As well as experience, Gibson believes time to reflect on the lessons learned is essential in developing leadership skills: “What I always encourage among my team or students is self-reflection. Every now and again it’s important to take a breather when you’re stressed out and look in the mirror, because sometimes, when you’re under stress, you can act in an irrational way and later regret it and wish you’d acted differently.”
However, facing up to reality can be difficult, she adds: “For example, a 360-degree appraisal can be brutal. Sometimes you’re ticking along okay; you think the team are doing what you want and they seem quite happy. But then you find something out and think, ‘Oh, I didn’t realise that,’ and you realise you have to change your behaviour as a leader.
“No leader is perfect, and you have to be open to change.”
Phipps concurs. He says: “There are a number of measures [leaders] can take to ensure that employees feel safe, comfortable and happy in their roles.
“It’s important to give your workforce the opportunity to contribute their thoughts on how well you support their physical and mental wellbeing. More importantly, you need to take the time to consider how you could be doing better.”
The concept of constant learning as a leader has formed a mantra for Gibson: challenge, change and transformation. She explains: “Every day you learn something and every day you face a challenge. Whenever you hit a challenge, you transform because you learn how to deal with it, so the next time the situation occurs, you deal with it better.”
The working environment and team culture will impact on a leader’s behaviour, adds Gibson: “If you have a negative team climate, a really important leadership skill is to face up to the issues, get to the root-cause and be brave enough to speak out.”
Often, though, there is a gap in the perception of the culture between a leader and the team. The importance of recognising that, and the ability to build a positive culture, is highlighted by more YouGov research commissioned by MHR, surveying 1,174 UK employees in July 2018. The survey found that only 49% of employees believe the portrayed public image of the company they work for matches the actual experience of working there.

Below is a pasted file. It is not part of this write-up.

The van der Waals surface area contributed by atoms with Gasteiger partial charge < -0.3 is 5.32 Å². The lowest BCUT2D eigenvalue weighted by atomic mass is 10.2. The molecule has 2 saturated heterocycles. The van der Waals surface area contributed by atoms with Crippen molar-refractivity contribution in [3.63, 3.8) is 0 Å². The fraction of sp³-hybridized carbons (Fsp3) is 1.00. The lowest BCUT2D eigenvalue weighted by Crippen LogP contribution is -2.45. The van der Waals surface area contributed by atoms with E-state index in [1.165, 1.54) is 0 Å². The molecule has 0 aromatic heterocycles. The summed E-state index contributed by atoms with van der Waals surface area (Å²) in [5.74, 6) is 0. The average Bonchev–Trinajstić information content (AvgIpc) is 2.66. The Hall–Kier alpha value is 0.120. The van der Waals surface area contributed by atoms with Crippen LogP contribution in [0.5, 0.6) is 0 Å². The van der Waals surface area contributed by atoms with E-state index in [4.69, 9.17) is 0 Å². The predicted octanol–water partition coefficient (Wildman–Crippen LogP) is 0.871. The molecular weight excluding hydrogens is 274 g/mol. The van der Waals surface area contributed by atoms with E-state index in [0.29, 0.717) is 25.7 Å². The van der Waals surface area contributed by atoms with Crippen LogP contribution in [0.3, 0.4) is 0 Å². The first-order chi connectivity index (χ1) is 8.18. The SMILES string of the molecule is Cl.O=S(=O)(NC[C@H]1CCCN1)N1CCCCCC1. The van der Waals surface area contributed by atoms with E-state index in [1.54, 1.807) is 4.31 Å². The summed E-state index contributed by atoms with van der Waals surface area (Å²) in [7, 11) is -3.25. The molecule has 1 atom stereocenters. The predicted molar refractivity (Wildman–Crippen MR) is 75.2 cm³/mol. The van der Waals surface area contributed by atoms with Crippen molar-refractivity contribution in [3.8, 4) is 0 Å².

In contrast, the study shows how positive cultures can inspire employees, with nearly two thirds (63%) saying they were given the flexibility and support to do their job, and many citing the feeling of being trusted and having understanding managers as reasons for their satisfaction.
However, Gibson points out that there’s a difference between creating an open, friendly culture and the leader being everyone’s friend. She explains: “I’ve been in a situation where you have friends and colleagues at a certain level and then you get a promotion and think, ‘Oh my gosh, I’m responsible for those individuals now.’ You need to have that business-head on, which can sometimes be very hard if you’re talking to somebody who actually, outside of work, is a very good friend.”
Shelton agrees that the ‘friend factor’ can cause leadership headaches, regardless of the circumstances of the managerial appointment. She says: “Managers promoted from within often struggle to make the transition from being everyone’s friend to be the boss. While managers appointed from outside an organisation often arrive wanting to prove their managerial abilities, but find it difficult to balance demonstrating authority with wanting people to like them.
“Being a good people manager requires a very specific skillset, the right training and effective internal processes that drive employee engagement.”
Gibson warns that team members’ reactions aren’t always good when you’ve worked on the same level and then they’re suddenly reporting into you. “You can sit down and explain the situation, that you have a job to do, that you might not always agree and that it’s nothing personal. They can agree on the surface, but the way they handle it in practice might not be so good.”